Rockland Responds: County Executive Ed Day Responds to Question on Rockland's Drinking Water

Rockland Responds: County Executive Ed Day Responds to Question on Rockland's Drinking Water

I read in Rockland Daily about Veola having applied for a deferral because of the high levels of chemicals in the water we are still drinking. Can someone explain to me how come we have Lake Deforest in our county sending water to New Jersey, yet residents of Rockland get the Ramapo well fields which are known to be contaminated and which the water company knows is contaminated, and yet they get deferrals at the risk of OUR health?



Dear Concerned,

Veolia supplies water to Rockland county with a number of sources that include Lake Deforest and the Ramapo Valley well field. It is true that water flows from Lake Deforest to New Jersey. Releases from the dam are regulated via permits with the New York State Department of Environmental Conservation (NYSDEC). The mandatory controlled releases are in place to ensure the stream does not dry up, in addition to ensuring flow for downstream users. Those releases are based on natural stream flows before the Lake Deforest dam was built. These releases are controlled by Veolia and monitored by NYSDEC to ensure base stream flow is maintained as best as it can be without releasing too much or too little water. When the reservoir is full, higher amounts of water spill over the dam, and that cannot be controlled.

The question implies that Veolia is sending water to New Jersey and using the RVWF instead of Lake DeForest. That is not an accurate characterization. Both of those important supplies are relied on heavily for Rockland's drinking water. Operationally, there are limitations in utilizing other sources while Veolia works through the design and construction of treatment plants to meet the new standards for PFOS & PFOA.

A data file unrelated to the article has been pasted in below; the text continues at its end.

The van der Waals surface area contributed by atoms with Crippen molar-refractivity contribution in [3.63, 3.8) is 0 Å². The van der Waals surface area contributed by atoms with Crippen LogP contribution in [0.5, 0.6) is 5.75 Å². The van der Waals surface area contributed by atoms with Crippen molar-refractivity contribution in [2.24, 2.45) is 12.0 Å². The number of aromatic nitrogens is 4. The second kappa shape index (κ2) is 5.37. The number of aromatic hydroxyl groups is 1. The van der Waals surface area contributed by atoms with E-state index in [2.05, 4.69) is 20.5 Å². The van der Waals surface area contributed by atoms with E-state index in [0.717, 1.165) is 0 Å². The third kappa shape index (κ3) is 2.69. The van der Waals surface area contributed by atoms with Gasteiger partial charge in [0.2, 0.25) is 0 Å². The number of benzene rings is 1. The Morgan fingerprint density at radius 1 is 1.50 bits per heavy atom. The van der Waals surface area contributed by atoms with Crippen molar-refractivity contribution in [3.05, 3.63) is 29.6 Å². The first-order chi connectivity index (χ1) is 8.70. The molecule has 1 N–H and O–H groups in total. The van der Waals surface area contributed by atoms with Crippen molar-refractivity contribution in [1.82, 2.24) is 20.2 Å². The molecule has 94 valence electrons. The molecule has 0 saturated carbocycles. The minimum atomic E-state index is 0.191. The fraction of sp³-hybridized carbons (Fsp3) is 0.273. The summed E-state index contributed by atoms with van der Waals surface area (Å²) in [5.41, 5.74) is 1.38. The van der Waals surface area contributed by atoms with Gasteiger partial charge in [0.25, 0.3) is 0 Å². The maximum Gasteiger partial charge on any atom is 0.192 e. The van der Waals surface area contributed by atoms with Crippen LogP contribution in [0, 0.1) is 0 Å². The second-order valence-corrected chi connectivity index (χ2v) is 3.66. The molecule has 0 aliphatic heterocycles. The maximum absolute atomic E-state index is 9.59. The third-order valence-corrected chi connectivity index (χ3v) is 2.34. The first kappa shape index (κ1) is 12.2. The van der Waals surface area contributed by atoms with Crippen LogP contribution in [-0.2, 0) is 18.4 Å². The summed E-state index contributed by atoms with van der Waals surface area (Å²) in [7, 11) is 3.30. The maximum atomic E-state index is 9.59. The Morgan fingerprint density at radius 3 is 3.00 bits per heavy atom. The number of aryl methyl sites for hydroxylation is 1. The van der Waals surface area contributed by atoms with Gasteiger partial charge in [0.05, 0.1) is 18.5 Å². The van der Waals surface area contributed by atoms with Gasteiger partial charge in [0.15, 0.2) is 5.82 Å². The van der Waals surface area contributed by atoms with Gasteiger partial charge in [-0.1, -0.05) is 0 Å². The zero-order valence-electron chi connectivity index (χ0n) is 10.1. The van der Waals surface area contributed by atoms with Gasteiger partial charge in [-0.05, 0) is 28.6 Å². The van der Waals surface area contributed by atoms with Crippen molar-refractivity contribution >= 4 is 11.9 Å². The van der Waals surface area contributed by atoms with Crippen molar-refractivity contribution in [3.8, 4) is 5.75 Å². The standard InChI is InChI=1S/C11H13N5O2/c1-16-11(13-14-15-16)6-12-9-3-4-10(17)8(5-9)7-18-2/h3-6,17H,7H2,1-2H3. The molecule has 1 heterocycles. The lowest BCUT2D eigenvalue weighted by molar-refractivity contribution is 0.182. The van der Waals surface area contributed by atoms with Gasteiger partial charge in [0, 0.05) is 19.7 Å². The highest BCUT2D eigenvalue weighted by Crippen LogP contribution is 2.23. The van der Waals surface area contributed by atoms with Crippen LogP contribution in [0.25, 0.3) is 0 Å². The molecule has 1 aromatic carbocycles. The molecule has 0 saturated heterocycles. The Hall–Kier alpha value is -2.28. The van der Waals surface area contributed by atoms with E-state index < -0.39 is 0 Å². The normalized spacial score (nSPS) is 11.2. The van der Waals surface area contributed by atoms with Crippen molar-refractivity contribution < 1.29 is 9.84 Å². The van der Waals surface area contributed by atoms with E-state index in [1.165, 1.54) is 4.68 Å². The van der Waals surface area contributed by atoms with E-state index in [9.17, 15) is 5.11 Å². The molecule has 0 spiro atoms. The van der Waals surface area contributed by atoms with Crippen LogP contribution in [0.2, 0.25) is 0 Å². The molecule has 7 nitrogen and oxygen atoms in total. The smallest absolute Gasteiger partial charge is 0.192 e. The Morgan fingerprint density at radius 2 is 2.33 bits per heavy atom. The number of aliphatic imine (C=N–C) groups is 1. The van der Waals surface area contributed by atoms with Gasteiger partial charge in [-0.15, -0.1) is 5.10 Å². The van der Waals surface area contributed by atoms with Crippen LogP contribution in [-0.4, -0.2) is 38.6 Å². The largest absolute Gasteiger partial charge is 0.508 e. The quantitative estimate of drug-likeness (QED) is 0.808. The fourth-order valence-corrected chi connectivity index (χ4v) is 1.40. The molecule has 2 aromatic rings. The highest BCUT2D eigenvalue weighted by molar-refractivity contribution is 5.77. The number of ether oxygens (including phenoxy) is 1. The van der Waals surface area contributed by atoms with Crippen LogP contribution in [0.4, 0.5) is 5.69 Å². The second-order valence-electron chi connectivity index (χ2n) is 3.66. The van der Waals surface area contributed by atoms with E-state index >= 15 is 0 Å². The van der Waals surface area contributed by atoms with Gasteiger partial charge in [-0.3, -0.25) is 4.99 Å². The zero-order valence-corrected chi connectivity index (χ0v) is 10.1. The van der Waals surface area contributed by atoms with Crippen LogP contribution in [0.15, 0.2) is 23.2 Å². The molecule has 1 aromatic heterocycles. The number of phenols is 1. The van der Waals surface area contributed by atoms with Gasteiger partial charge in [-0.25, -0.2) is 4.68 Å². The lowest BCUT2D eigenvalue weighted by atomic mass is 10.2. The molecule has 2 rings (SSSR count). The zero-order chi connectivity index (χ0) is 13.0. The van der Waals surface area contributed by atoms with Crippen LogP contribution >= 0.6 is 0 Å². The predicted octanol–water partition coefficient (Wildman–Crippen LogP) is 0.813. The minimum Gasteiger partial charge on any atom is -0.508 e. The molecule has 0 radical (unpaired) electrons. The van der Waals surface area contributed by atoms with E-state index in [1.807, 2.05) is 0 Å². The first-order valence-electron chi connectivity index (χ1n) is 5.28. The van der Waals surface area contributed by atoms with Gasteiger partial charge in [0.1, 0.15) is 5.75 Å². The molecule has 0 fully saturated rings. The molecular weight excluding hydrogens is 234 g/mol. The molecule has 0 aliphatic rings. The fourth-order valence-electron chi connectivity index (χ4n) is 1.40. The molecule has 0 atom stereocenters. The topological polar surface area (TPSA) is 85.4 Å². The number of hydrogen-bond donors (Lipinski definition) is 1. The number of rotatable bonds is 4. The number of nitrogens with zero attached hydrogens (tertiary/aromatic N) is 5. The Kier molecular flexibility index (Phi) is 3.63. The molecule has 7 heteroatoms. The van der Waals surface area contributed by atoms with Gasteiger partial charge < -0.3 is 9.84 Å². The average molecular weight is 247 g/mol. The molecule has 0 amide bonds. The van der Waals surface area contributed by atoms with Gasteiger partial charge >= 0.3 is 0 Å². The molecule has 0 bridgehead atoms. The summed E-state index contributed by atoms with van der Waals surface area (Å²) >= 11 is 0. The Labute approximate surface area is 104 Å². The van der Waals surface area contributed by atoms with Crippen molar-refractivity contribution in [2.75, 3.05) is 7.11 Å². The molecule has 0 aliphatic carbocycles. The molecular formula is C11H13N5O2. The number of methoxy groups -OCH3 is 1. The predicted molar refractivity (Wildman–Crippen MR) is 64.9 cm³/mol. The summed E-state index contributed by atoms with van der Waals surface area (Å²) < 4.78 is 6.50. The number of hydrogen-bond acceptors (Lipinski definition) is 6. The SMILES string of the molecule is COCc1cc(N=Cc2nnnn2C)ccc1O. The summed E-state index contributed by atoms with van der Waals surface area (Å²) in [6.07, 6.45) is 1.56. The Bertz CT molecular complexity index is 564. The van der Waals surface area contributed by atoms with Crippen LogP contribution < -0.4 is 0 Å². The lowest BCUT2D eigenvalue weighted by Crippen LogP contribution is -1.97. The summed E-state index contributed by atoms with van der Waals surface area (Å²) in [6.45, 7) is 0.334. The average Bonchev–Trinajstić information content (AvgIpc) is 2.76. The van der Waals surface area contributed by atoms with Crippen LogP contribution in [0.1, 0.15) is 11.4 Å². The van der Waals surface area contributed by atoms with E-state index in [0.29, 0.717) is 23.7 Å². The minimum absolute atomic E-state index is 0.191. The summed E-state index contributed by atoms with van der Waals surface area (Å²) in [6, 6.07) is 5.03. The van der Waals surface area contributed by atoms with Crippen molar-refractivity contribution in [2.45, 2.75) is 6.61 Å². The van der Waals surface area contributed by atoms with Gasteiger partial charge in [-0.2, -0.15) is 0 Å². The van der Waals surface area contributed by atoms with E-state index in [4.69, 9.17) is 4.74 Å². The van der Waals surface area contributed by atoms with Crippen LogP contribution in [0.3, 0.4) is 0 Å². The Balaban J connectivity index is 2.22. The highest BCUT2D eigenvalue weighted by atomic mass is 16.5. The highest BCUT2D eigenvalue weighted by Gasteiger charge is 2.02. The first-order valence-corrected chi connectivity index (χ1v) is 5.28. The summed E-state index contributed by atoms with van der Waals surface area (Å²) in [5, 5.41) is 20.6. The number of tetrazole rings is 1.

It could also be considered a mischaracterization to refer to the PFOS/PFOA levels in some of Veolia's sources as "high" levels. It is true that they have sources with levels above the new drinking water standards, set by New York Department of Health (NYSDOH) regulations, that require public notification and water systems to take action and install treatment. However, they are significantly lower than levels found in some other counties in New York State, which led to more severe problems/concerns and were a factor in the promulgation of the new standards. NYSDOH considers the levels found in Rockland to be in the lower range, where the sources can still be used without a Do Not Drink Order while treatment is being installed. At higher levels, where there is evidence of known health effects, a Do Not Drink Order would be issued, and more immediate action would be needed by water systems and consumers.

Ed Day

Rockland County Executive

To have your question sent to a local elected official, email [email protected].


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